Characterising Neurological Disorders with Nonlinear System Identification and Network Analysis

Characterising Neurological Disorders with Nonlinear System Identification and Network Analysis

Funder

Engineering and Physical Sciences Research Council (EPSRC)

Value

£303,583 Value to CU; £379,479Total Value

Project Team

(PI) Dr Fei He

Duration of Project

01/12/2023 - 31/05/2026

Project Overview

With an increasingly ageing population, neurological disorders (ND), including Alzheimer's and Parkinson's disease (AD and PD), are becoming the second leading cause of death and the world's largest cause of disability-adjusted life years. Currently, incurable ND have a devastating impact on individuals, families and a heavy economic burden on societies. Early diagnosis and longitudinal monitoring of ND, such as for AD, is extremely important for their treatment, care and ongoing research. However, current ND diagnosis approaches, such as cognitive and physical assessment, invasive tests, or neuroimaging scans, are often either very subjective and uncomfortable, or very capital intensive and time-consuming.

In this project, we propose a new computational framework that integrates novel nonlinear systems engineering and network analysis for the diagnosis and characterisation of ND based on electroencephalography (EEG) recordings. EEG measures brain electrical activity through small electrodes attached to the scalp. EEG has the advantage of a relatively low cost, better accessibility and portability, user-friendliness and, importantly, superior temporal resolution.

Current EEG approaches predominantly employ either the analysis of a single EEG channel or the analysis of pairs of channels using simple (linear) methods that cannot capture the full complexity of the information, and focus on a selected local brain region. Our new approach will be to characterise ND by analysing the brain as a network using non-linear (cross-frequency) methods. Emerging evidence suggests that cross-frequency coupling, between different frequency bands, is the key mechanism in the integration of communication in the brain across spatial-temporal scales, and thus this project seeks to investigate its role in the development and progression of ND.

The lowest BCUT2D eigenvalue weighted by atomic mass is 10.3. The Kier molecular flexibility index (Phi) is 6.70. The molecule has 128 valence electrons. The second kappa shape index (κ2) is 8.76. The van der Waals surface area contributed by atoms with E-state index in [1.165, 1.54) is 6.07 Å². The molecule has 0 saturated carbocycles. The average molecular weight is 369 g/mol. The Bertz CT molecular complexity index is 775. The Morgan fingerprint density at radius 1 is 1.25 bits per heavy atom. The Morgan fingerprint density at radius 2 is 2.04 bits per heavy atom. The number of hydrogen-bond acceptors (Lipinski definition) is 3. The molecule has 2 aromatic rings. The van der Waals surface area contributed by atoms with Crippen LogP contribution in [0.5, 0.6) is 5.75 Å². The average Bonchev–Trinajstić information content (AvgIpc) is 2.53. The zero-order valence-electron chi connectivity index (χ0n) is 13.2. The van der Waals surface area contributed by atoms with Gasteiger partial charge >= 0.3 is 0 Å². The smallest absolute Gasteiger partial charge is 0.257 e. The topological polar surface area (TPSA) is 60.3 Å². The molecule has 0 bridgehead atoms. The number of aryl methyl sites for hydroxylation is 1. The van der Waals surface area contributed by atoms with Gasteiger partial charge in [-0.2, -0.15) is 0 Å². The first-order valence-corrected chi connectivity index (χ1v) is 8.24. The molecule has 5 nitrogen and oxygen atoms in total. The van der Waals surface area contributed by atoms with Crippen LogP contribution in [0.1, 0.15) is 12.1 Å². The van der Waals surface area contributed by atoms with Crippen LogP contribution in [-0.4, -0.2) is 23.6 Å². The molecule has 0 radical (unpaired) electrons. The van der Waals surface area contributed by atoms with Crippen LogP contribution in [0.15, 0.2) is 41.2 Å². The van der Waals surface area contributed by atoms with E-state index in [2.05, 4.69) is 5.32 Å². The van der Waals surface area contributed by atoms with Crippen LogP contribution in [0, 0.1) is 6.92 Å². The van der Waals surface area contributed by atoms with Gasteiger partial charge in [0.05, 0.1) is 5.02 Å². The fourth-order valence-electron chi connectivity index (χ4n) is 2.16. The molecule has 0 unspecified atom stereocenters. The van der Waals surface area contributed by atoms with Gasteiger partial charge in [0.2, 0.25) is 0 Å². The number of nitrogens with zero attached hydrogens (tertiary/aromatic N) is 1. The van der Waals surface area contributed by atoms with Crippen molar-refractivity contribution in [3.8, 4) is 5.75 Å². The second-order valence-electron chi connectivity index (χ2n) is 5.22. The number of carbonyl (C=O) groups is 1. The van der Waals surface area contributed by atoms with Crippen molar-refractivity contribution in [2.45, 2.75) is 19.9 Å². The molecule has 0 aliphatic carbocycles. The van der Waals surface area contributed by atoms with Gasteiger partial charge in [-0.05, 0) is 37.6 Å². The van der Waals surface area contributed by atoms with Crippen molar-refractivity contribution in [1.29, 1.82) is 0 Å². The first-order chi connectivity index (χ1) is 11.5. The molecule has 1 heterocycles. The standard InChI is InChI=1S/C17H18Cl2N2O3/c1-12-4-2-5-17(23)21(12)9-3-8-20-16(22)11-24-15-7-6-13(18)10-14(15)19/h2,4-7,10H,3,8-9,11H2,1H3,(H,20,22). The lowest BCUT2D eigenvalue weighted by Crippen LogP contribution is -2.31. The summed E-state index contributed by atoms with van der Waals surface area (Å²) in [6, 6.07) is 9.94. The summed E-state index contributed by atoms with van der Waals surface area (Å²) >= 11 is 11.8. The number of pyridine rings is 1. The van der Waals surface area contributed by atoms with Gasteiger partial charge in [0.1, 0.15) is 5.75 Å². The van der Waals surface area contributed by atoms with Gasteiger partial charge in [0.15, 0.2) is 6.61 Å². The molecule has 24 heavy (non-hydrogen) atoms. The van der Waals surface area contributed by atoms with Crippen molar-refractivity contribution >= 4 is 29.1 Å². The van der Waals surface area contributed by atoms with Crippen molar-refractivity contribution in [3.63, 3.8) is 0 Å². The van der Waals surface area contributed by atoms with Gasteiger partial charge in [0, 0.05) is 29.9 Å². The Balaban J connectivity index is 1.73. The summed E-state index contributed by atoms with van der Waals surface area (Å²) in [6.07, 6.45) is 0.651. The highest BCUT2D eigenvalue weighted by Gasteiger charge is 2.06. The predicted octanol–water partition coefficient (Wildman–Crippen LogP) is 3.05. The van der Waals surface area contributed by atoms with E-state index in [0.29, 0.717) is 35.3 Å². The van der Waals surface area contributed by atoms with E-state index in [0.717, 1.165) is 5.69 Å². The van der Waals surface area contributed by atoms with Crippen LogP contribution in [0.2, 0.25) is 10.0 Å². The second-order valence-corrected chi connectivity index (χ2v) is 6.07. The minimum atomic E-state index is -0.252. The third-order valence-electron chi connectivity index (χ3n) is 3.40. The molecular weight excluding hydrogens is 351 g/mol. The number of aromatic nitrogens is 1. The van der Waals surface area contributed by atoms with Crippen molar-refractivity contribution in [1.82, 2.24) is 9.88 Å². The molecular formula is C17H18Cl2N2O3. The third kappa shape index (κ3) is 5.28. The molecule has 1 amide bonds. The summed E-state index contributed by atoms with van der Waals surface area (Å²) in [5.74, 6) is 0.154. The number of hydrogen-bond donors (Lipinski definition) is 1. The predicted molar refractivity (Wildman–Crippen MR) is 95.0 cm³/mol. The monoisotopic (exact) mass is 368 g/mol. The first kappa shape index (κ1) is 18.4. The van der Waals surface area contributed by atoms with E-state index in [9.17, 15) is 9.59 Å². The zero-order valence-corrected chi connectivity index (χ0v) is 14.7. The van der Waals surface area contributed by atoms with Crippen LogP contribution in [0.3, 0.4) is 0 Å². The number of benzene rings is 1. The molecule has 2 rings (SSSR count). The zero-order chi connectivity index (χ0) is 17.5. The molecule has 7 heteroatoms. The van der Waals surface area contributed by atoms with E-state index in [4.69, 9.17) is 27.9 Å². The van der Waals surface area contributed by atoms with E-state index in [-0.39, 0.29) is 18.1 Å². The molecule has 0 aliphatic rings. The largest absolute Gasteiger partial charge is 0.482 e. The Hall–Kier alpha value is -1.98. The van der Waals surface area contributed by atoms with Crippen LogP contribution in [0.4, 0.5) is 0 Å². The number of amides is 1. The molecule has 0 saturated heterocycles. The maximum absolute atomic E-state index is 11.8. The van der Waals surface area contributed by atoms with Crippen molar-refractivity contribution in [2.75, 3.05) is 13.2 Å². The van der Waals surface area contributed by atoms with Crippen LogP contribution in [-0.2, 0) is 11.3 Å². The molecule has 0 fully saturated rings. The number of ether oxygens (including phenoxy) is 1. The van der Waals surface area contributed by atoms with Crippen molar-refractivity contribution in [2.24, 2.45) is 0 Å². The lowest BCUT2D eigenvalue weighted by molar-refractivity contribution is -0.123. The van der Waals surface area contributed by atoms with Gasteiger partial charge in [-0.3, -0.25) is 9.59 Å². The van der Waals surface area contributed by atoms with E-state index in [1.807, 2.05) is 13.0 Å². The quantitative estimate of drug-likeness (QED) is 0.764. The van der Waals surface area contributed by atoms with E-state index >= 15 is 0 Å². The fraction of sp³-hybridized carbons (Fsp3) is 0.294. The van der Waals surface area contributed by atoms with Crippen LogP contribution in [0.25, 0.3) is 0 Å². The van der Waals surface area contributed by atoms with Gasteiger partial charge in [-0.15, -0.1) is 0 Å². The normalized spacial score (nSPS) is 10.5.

Project Objectives

Our goal will be realised through the deliverables from four technical work packages, namely: (1) development of a unified framework to identify and quantify cross-frequency neural interactions from a systems engineering approach; (2) development of a novel multi-layer cross-frequency network approach and extraction of global network features; (3) identification of important brain regions for nonlinear dynamic analysis, and; (4) the integration of nonlinear and network features for diagnostic purposes.


 Queen’s Award for Enterprise Logo
University of the year shortlisted
QS Five Star Rating 2023